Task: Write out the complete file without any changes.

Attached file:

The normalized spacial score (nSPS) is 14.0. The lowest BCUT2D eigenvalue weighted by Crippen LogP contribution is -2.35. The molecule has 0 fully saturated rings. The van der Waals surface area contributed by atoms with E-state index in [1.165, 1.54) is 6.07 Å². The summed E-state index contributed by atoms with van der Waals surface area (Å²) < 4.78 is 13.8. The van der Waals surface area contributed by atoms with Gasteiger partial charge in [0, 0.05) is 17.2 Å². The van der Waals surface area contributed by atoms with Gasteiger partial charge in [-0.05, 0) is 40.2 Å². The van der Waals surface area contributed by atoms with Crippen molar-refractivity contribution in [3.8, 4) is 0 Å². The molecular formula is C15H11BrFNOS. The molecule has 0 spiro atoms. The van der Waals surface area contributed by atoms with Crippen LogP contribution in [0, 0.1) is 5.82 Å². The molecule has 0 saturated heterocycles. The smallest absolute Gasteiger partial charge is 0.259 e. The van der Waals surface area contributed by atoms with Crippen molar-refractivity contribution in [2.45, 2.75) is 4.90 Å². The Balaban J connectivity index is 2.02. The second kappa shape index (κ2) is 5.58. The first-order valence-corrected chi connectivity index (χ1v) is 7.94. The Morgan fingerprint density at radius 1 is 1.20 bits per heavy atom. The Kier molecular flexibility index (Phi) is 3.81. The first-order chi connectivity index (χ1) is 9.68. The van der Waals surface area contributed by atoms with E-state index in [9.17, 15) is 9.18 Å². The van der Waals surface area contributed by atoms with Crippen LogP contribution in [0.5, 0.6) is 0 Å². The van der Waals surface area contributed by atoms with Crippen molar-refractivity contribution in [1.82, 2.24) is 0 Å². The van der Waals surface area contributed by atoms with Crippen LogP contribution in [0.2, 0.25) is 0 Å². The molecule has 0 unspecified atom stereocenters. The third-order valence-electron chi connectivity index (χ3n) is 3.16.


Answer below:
The normalized spacial score (nSPS) is 14.0. The lowest BCUT2D eigenvalue weighted by Crippen LogP contribution is -2.35. The molecule has 0 fully saturated rings. The van der Waals surface area contributed by atoms with E-state index in [1.165, 1.54) is 6.07 Å². The summed E-state index contributed by atoms with van der Waals surface area (Å²) < 4.78 is 13.8. The van der Waals surface area contributed by atoms with Gasteiger partial charge in [0, 0.05) is 17.2 Å². The van der Waals surface area contributed by atoms with Gasteiger partial charge in [-0.05, 0) is 40.2 Å². The van der Waals surface area contributed by atoms with Crippen molar-refractivity contribution in [3.8, 4) is 0 Å². The molecular formula is C15H11BrFNOS. The molecule has 0 spiro atoms. The van der Waals surface area contributed by atoms with Crippen LogP contribution in [0, 0.1) is 5.82 Å². The molecule has 0 saturated heterocycles. The smallest absolute Gasteiger partial charge is 0.259 e. The van der Waals surface area contributed by atoms with Crippen molar-refractivity contribution in [2.45, 2.75) is 4.90 Å². The Balaban J connectivity index is 2.02. The second kappa shape index (κ2) is 5.58. The first-order valence-corrected chi connectivity index (χ1v) is 7.94. The Morgan fingerprint density at radius 1 is 1.20 bits per heavy atom. The Kier molecular flexibility index (Phi) is 3.81. The first-order chi connectivity index (χ1) is 9.68. The van der Waals surface area contributed by atoms with E-state index in [9.17, 15) is 9.18 Å². The van der Waals surface area contributed by atoms with Crippen LogP contribution in [0.5, 0.6) is 0 Å². The van der Waals surface area contributed by atoms with Crippen molar-refractivity contribution in [1.82, 2.24) is 0 Å². The van der Waals surface area contributed by atoms with Crippen LogP contribution in [0.2, 0.25) is 0 Å². The molecule has 0 unspecified atom stereocenters. The third-order valence-electron chi connectivity index (χ3n) is 3.16.